Much ado about everything

I don’t know if "quirky" is the right word to describe my extended family, but I know that my husband is often tempted to use less innocuous labels, like "weird" or "baffling."

He doesn’t mean anything negative by it; it’s more a shaking of his head than a pointing of his finger. But I get it. My family does stuff I doubt anyone else would do.

For instance, if you had visitors stopping in for a weeklong visit, would you install carpeting in your home just for them? That’s exactly what Auntie Sadako did when her grandson and his wife visited her recently.

My aunt, my mother’s oldest sister, lives in a remote village in Japan; her only grandson lives in Irvine. They rarely see one another, but Auntie Sadako is nearly 90 and in failing health, so her grandson, my first cousin once removed, decided to visit her one last time.

Unfortunately, Japan is experiencing an unusually cold winter this year, and though the floors in my aunt’s home are covered almost entirely with tatami mats, there does exist one short, naked, wooden hallway.

Auntie didn’t want her guests’ feet to get cold, so prior to their arrival, she installed carpeting in that single stretch of flooring.

That sounds a little odd, but I know what my aunt was thinking: "My guests are native Californians and unaccustomed to even ordinary Japanese winters. They are traveling a long distance at great expense because of me. Their feet will freeze, they will suffer inconvenience, possibly catch colds, God forbid something worse. And in the end, they will have wasted both precious time and hard-earned money because it was impossible for them to enjoy their stay. Because of me. Also, my grandson’s wife isn’t Japanese, so she must be accorded extra consideration and attention."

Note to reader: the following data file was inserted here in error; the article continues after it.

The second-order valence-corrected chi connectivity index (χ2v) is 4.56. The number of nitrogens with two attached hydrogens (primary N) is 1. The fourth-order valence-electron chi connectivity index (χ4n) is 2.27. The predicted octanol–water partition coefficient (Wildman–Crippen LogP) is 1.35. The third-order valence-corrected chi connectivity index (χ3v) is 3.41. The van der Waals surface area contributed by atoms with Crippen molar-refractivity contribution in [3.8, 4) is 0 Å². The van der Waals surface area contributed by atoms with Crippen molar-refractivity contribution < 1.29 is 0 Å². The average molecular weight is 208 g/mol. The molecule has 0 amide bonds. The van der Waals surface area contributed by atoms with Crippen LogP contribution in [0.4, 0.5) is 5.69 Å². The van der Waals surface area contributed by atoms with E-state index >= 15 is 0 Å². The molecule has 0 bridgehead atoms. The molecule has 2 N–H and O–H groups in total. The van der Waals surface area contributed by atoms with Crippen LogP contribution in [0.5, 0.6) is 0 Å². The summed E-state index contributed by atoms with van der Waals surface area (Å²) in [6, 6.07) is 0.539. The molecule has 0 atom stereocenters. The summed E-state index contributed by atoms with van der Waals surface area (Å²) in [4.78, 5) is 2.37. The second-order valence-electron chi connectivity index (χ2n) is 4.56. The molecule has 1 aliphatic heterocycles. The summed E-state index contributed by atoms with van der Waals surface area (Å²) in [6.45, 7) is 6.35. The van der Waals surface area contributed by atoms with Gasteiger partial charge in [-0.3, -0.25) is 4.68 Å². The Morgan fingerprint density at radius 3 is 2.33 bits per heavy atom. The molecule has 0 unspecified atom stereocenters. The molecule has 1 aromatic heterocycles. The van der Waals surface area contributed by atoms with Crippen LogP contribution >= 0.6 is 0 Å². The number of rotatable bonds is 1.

Did it matter to my aunt that she’s frail and can barely walk? Of course not. But it mattered a great deal to my mother, who always worries about her sister’s declining health. Thus, the numerous phone calls between them - months before the actual visit occurred - during which my mother repeated admonitions like, "Don’t overdo, they’re young, they can handle it, remember your legs and feet aren’t strong, please hire someone to clean the house" - all of which fell on what could easily have been actual deaf ears. My own contribution to the behind-the-scenes discussion was a suggestion to buy really warm socks instead of new carpeting, but even my mother kind of sneered at that.

As I relayed to my husband the details of the brouhaha surrounding my cousin’s trip to Japan, he really did shake his head, because in his family, you just make sure that there’s enough wine to go around and call it a day. And that can be nice, even comforting.

But my family is different. Right or wrong, we require more effort - from ourselves and from one another. We’re definitely a serious lot. But I also think that we’re hilarious and kind, and I do feel the love. Yes, under the incessant overthinking, there is most definitely love. And I can live with that.

Grace Acosta is a Los Altos resident. Email her at theacostafamily@ ■

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